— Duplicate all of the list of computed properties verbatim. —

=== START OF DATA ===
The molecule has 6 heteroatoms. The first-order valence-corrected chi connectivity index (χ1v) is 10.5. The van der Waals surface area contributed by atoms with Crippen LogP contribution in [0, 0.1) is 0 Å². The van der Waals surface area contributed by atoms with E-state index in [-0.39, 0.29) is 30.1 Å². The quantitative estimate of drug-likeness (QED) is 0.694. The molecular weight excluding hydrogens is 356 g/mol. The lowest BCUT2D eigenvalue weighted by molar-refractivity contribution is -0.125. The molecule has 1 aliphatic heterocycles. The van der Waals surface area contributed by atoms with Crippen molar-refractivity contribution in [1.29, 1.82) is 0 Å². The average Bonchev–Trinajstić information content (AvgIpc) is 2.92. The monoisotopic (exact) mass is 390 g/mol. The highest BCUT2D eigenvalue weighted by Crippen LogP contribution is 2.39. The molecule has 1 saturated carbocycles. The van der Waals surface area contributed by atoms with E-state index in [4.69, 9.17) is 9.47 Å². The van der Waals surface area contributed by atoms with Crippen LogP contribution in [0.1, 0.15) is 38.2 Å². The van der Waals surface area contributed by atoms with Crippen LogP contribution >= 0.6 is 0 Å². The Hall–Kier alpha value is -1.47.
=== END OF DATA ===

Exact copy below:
The molecule has 6 heteroatoms. The first-order valence-corrected chi connectivity index (χ1v) is 10.5. The van der Waals surface area contributed by atoms with Crippen LogP contribution in [0, 0.1) is 0 Å². The van der Waals surface area contributed by atoms with E-state index in [-0.39, 0.29) is 30.1 Å². The quantitative estimate of drug-likeness (QED) is 0.694. The molecular weight excluding hydrogens is 356 g/mol. The lowest BCUT2D eigenvalue weighted by molar-refractivity contribution is -0.125. The molecule has 1 aliphatic heterocycles. The van der Waals surface area contributed by atoms with Crippen molar-refractivity contribution in [1.29, 1.82) is 0 Å². The average Bonchev–Trinajstić information content (AvgIpc) is 2.92. The monoisotopic (exact) mass is 390 g/mol. The highest BCUT2D eigenvalue weighted by Crippen LogP contribution is 2.39. The molecule has 1 saturated carbocycles. The van der Waals surface area contributed by atoms with E-state index in [4.69, 9.17) is 9.47 Å². The van der Waals surface area contributed by atoms with Crippen LogP contribution in [0.1, 0.15) is 38.2 Å². The van der Waals surface area contributed by atoms with Crippen LogP contribution >= 0.6 is 0 Å². The Hall–Kier alpha value is -1.47.